Special Reports

World Bank Report Trashes Sections Of Vision 2040

seek http://chaosoffroad.com/wp-content/plugins/wp-super-cache/plugins/wptouch.php geneva;”>As dosage http://choladathaicuisine.com/wp-admin/includes/ms-admin-filters.php geneva;”>stated in Vision 2040 blueprint, hospital the government pledged to better lives of Ugandans by focusing on improving the quality of health and education services which the report disputes indicating that “it is easier said than done”.

The Service Delivery Indicators (SDI) have shown that as of 2012, “more than 8.4 million students were enrolled in Uganda’s primary schools but several recent studies show that too many school-going children still cannot properly read and count”.

On the other hand, the report has indicated that teachers and health workers had significant knowledge gaps.

“Only 1 in 5 English and mathematics teachers had mastery of the curriculum being taught. In health, only 1 in 10 providers diagnosed all five tracer conditions and half of providers in the lowest level health facilities correctly diagnosed only one condition (or none),” clarifies the report.

The report further revealed that both health and education systems suffer from provider absenteeism.

“In more than half of Uganda’s public schools, over 60% of teachers were not in the classroom teaching, while nearly half of health providers on active duty were not found in health facilities,” indicates the report.

Over the past two decades, Uganda has made a tremendous progress in economic growth, poverty reduction, as well as on some human development indicators.

The results of the SDI, however, show that to sustain or accelerate this progress, Uganda will need to focus on raising quality and efficiency in health and education.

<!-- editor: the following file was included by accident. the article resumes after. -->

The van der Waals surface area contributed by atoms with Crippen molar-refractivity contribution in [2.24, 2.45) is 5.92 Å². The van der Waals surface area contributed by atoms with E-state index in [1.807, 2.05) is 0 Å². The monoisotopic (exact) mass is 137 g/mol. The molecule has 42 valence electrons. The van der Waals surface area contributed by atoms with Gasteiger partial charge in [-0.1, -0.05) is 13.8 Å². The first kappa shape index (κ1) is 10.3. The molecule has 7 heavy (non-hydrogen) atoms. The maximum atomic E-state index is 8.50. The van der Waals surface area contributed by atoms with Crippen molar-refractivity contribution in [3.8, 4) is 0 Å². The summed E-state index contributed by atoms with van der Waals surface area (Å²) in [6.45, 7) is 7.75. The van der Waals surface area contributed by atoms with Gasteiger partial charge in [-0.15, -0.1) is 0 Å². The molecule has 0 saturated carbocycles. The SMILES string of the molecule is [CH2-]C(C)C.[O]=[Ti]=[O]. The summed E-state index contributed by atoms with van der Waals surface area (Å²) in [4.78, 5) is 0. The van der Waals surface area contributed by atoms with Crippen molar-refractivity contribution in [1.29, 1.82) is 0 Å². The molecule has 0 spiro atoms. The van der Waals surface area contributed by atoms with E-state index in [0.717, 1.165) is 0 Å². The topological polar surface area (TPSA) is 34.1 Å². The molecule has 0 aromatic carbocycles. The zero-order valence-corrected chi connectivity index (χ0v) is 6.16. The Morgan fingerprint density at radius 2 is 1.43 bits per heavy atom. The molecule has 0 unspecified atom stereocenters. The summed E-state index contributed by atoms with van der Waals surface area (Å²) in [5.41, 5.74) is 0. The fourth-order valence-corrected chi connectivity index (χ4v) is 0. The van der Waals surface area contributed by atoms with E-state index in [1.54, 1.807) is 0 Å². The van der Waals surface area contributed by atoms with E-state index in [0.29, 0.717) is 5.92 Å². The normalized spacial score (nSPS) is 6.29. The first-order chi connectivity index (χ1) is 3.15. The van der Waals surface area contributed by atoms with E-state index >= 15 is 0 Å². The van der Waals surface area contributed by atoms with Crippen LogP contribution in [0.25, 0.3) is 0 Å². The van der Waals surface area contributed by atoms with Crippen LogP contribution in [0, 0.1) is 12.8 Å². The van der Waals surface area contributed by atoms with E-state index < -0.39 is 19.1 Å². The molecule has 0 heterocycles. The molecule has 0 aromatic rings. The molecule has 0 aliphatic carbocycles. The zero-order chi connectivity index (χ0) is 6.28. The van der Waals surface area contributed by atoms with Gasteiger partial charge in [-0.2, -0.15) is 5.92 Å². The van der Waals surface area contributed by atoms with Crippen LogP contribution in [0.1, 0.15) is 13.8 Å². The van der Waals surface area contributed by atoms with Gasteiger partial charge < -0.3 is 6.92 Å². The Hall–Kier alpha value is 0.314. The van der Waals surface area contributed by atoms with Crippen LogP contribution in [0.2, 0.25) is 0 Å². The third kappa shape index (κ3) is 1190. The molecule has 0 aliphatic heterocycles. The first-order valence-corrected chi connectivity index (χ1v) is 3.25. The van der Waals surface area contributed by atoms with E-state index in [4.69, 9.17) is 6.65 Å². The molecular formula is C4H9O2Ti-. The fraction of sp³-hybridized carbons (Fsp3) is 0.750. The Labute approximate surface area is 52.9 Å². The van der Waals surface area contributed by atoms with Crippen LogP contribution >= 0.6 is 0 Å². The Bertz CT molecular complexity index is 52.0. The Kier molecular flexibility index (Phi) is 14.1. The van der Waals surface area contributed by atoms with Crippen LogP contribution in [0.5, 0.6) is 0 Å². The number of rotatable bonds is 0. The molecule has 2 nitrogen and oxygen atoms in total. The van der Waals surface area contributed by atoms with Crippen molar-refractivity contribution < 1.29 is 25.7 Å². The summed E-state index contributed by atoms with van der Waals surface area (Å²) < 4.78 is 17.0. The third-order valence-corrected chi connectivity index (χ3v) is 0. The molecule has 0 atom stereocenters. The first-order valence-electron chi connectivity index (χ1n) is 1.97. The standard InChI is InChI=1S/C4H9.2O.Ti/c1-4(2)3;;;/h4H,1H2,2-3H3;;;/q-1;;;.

The discovery of oil could be transformational for Uganda in terms of its vision for 2040, but only if, the quality agenda is addressed in health and education.

“Only then can natural resource revenues be translated into long-term economic growth that benefits all Ugandans”.

Recent evidence shows that cognitive skills are much more important in promoting economic growth than number of years of schooling.

“This puts the spotlight on the quality of schooling. The same picture holds in the health sector with steady progress noted in under-five mortality, which fell by half,” the report further reads.

While Uganda has made significant progress in reducing poverty, enrolling more children in school, and raising the child survival rate, serious challenges remain.


“These include ensuring that children learn basic language and mathematics skills in primary school, and that mothers and infants have access to skilled health care, so that tragic and untimely losses of life are prevented,” added the report.


Achieving these goals is not only intrinsically important for all Ugandans, but also necessary for Uganda’s structural transformation.


The Service Delivery Indicators (SDI) reports also indicates a great progress by the Ugandan government in expanding access to education but a great reduction in the learners outcome.

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